THE MBTA FISCAL AND MANAGEMENT CONTROL BOARD’S lack of confidence in the transit agency’s ability to build the Green Line Extension to Somerville and West Medford plunged to new lows Tuesday as the board members signaled their interest in possibly recruiting an outside firm to analyze the current cost overruns and develop new project management strategies.
Control board chairman Joseph Aiello said he wanted to find out not only how costs on the trolley line ballooned to more than $3 billion, but where the MBTA managers and technical experts fell short in failing to recognize the scope of the problem.
“I continue to be just extremely worried about how we got here,” he said.
Aiello expressed fears that any possible future cost overruns could jeopardize the agency’s entire capital budget. “This is not the only big project we are looking to do as a transit authority,” he said.
Interim MBTA General Manager Frank DePaola gave the board a brief overview of cost increases since 2010. In June 2010, the price tag for the Green Line Extension was $953 million. By September 2013, the project’s costs had increased to $ 1.4 billion; a little more than a year later the figure was $ 1.8 billion. By January 2015, the cost had gone up to nearly $2 billion. Last week, the board learned that costs could shoot up further to nearly $3 billion.
“I’m not wholly confident that we‘ve got this right yet,” said Steve Poftak, a control board member and the executive director of Harvard’s Rappaport Institute for Greater Boston.
Control board members agreed that an outside evaluator might be better able to determine how costs spiraled out of control and at what point project managers knew they had a problem, but they didn’t take any action at their Monday meeting.
The US Department of Transportation’s Federal Transportation Administration, which provided funding under its New Starts program, also came in for criticism. “This was vetted by federal agencies,” said Brian Lang, the head of the Unite Here Local 26, Boston’s hotel and food service union. “It’s mind blowing that so many could have looked at it and said ‘yeah, this makes sense, the numbers line up.’ ”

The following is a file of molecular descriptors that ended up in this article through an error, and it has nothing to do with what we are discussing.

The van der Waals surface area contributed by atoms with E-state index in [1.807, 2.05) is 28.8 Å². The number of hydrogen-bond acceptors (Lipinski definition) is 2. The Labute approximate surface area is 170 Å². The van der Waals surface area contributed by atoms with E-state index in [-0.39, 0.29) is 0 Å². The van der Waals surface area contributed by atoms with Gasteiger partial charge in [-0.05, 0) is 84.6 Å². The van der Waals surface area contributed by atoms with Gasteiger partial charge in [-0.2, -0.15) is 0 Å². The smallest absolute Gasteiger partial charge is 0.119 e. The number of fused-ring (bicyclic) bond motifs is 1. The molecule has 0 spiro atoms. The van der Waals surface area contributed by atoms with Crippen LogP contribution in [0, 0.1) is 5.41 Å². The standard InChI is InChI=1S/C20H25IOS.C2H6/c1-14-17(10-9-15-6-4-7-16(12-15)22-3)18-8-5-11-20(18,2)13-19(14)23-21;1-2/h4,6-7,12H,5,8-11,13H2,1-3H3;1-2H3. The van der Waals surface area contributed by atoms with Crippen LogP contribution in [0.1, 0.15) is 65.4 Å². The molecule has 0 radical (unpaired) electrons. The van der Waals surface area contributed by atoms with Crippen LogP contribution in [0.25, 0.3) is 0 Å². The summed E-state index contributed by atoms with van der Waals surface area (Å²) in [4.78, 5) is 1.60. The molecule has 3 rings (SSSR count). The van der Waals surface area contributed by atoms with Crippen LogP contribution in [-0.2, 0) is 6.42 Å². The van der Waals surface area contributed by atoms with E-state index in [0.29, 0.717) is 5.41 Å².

Transportation Secretary Stephanie Pollack noted that the control board had several options: MassDOT staff could continue to rework the costs and determine what revenues would be available to proceed with the project; incorporate “lessons learned” into the project as it gets re-evaluated; and assess the current project management team and determine what changes need to be made.
Aiello said that the cost overruns indicated that there were significant shortcomings on the management side, especially when it came to understanding new construction project methods and handling requests from community groups for more station upgrades. “Was there anyone playing defensive back saying that we couldn’t do it?” he asked.
The board chair indicated that he was open to “radical” ideas on how to deal with the MBTA’s latest problem and pushed back on Pollack’s suggestions. “We need to have a pretty dramatic set of choices about how to move forward,” Aiello said. “Do we need to bring an outside receiver-type to come in and really independently provide the leadership on a project like this?”
Pollack said that MassDOT was responsible for supporting the board if members needed to go outside the agency for help. “I completely agree that the board may have to have its own independent advice,” she said.